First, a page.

The Dean and Chapter of York

The top two entries relate to Brian de Lisle’s Forest eyre which was initially summoned to York in 1221. He was chief justice of the forest from 1221 to 1224, and sheriff of Yorkshire in 1233-4. By 1224 the men of St Peter’s York and been amerced (punished by assessment or fine) at the Forest Eyre session. Robert Lynley has suggest that Robert Hod (Hobbehod) who may be Robert Hod de Linton, could have fled the Forest eyre, and therefore became a fugitive. Pattishall, who is mentioned in the third entry was, as Robert Lynley has pointed out, one of Lexington’s associates in July 1225, when judgement was passed on Robert Hod, which possibly meant that the demand for his chattels were put in respite, (temporary suspension) until the next demand. This led to the suggestion that the entries were thus repeated until 1234 when the cross was inserted. (the cross was possibly a notification that a summons was made for the monies owed) Robert Lynley has further suggested that the dispute over Hobbehod’s chattels was finally resolved in the summer of 1240, when the Justices itinerant again came to Yorkshire to hear forest pleas and others; there is a reference to this in the fourth entry. It seems uncertain however, that Hobbehod was part of the Forest eyre: ‘If Robert Hod had forfeited his chattels for flight (when accused of a forest offence) at the time of Brian de Lisle’s eyre, it would be under a heading connecting him with that session that the chattels would have been noted. Even if he had subsequently been captured he could not have been delivered by Lexington at his gaol delivery, which he was, since his powers did not extend to trying those accused of forest offences. Thus the entry connecting the forfeited chattels with Lexington’s session must be related to a common law criminal offence’.*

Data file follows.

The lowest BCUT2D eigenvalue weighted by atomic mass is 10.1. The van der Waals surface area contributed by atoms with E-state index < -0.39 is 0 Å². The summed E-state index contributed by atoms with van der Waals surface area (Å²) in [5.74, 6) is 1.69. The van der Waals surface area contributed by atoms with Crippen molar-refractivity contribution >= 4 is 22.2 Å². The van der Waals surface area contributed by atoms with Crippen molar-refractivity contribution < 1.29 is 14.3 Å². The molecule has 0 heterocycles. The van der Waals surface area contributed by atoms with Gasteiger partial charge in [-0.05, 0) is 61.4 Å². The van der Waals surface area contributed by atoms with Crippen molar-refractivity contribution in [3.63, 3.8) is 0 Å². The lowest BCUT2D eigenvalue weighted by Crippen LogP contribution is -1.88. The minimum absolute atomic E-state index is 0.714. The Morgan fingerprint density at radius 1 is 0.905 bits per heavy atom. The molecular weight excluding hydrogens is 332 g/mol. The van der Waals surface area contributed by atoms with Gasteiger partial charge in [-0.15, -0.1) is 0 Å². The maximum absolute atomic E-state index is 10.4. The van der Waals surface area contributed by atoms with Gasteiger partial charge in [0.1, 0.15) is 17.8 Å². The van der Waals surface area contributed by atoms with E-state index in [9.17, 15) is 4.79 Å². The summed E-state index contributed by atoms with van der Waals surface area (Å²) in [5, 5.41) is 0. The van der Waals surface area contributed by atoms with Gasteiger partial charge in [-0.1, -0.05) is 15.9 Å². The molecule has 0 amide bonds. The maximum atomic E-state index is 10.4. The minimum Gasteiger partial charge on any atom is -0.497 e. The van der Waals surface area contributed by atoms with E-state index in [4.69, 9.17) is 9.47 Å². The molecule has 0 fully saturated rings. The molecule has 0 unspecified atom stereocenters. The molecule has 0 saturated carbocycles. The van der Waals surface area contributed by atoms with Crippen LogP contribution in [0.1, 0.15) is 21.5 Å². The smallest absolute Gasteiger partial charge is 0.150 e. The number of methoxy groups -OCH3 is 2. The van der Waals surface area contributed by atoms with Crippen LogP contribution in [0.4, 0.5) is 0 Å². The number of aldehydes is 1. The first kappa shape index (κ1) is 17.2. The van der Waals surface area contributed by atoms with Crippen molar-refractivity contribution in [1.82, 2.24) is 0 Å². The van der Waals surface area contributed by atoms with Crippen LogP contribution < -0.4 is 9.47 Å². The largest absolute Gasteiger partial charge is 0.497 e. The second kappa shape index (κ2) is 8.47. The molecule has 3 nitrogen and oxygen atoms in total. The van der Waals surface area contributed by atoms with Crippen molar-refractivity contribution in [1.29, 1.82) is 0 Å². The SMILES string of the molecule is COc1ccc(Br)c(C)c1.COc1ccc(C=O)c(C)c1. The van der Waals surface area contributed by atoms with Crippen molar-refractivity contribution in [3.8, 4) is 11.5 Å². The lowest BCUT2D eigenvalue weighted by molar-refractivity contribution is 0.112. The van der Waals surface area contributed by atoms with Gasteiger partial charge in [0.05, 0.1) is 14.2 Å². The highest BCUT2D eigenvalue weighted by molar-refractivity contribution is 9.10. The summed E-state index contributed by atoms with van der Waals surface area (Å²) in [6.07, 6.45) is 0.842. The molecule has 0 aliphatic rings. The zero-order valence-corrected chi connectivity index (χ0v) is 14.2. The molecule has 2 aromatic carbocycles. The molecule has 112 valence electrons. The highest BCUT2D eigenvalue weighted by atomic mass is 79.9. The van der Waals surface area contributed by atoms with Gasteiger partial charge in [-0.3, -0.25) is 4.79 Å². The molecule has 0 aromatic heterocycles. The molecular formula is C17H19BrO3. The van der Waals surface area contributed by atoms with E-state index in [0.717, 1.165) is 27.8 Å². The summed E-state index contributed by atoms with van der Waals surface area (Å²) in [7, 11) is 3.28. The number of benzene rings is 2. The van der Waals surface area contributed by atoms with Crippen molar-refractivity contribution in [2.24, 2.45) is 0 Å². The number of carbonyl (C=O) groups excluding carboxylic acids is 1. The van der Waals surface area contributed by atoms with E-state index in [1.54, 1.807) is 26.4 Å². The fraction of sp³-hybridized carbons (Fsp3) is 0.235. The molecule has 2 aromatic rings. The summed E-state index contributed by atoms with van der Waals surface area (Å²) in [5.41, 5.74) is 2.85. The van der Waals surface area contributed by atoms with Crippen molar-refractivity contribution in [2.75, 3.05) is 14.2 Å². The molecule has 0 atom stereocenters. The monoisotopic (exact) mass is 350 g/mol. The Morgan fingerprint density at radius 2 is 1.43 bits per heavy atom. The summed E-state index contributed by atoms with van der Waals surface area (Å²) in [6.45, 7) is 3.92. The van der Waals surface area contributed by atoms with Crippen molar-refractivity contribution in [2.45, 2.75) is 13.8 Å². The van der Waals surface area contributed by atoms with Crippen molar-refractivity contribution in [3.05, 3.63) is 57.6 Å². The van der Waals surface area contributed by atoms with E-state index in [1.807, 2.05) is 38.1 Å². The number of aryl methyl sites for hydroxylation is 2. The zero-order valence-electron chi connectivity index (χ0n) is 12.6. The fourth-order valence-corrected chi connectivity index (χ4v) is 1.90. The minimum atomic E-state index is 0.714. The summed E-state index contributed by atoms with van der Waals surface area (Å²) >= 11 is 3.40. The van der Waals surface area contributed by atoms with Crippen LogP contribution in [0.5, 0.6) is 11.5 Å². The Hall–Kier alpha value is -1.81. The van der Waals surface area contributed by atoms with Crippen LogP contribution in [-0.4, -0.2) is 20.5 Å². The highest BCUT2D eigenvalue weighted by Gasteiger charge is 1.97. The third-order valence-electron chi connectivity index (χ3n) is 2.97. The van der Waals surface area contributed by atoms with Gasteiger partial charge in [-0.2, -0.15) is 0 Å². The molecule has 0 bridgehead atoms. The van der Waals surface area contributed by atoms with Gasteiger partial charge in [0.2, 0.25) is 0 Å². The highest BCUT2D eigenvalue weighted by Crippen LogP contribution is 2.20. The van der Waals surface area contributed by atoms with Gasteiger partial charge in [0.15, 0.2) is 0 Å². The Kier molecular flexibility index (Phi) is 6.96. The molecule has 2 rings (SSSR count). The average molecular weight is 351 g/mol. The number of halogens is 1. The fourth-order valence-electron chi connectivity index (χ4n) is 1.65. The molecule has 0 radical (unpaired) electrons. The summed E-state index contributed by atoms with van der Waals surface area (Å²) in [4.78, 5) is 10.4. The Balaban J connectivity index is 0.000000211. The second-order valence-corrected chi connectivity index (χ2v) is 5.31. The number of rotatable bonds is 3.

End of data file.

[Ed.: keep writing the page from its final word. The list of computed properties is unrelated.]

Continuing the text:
The source for this statement can be provided.